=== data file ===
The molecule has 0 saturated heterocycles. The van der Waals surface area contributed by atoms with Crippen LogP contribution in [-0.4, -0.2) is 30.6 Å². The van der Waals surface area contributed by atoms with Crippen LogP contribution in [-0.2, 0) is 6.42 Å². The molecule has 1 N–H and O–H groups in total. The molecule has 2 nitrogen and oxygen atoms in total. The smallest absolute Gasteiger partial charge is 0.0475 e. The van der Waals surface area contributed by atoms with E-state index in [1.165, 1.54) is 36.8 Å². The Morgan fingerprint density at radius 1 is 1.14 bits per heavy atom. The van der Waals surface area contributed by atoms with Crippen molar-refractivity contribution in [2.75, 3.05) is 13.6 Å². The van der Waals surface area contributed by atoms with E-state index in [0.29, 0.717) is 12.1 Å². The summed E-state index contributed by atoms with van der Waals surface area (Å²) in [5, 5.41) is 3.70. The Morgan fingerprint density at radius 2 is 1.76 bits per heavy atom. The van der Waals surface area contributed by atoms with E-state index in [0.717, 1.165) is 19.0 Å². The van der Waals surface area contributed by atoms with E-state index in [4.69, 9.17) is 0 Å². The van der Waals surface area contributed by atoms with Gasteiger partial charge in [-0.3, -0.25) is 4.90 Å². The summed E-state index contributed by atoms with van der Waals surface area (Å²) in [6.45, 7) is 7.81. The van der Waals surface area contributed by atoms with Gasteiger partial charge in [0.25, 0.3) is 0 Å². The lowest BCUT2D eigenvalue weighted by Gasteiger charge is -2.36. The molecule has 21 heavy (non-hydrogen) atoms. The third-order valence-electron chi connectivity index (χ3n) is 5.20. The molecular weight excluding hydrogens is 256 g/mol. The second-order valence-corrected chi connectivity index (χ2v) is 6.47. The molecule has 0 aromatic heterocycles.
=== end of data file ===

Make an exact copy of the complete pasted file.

The molecule has 0 saturated heterocycles. The van der Waals surface area contributed by atoms with Crippen LogP contribution in [-0.4, -0.2) is 30.6 Å². The van der Waals surface area contributed by atoms with Crippen LogP contribution in [-0.2, 0) is 6.42 Å². The molecule has 1 N–H and O–H groups in total. The molecule has 2 nitrogen and oxygen atoms in total. The smallest absolute Gasteiger partial charge is 0.0475 e. The van der Waals surface area contributed by atoms with E-state index in [1.165, 1.54) is 36.8 Å². The Morgan fingerprint density at radius 1 is 1.14 bits per heavy atom. The van der Waals surface area contributed by atoms with Crippen molar-refractivity contribution in [2.75, 3.05) is 13.6 Å². The van der Waals surface area contributed by atoms with E-state index in [0.29, 0.717) is 12.1 Å². The summed E-state index contributed by atoms with van der Waals surface area (Å²) in [5, 5.41) is 3.70. The Morgan fingerprint density at radius 2 is 1.76 bits per heavy atom. The van der Waals surface area contributed by atoms with E-state index in [0.717, 1.165) is 19.0 Å². The van der Waals surface area contributed by atoms with E-state index in [4.69, 9.17) is 0 Å². The van der Waals surface area contributed by atoms with Gasteiger partial charge in [-0.3, -0.25) is 4.90 Å². The summed E-state index contributed by atoms with van der Waals surface area (Å²) in [6.45, 7) is 7.81. The van der Waals surface area contributed by atoms with Gasteiger partial charge in [0.25, 0.3) is 0 Å². The lowest BCUT2D eigenvalue weighted by Gasteiger charge is -2.36. The molecule has 21 heavy (non-hydrogen) atoms. The third-order valence-electron chi connectivity index (χ3n) is 5.20. The molecular weight excluding hydrogens is 256 g/mol. The second-order valence-corrected chi connectivity index (χ2v) is 6.47. The molecule has 0 aromatic heterocycles.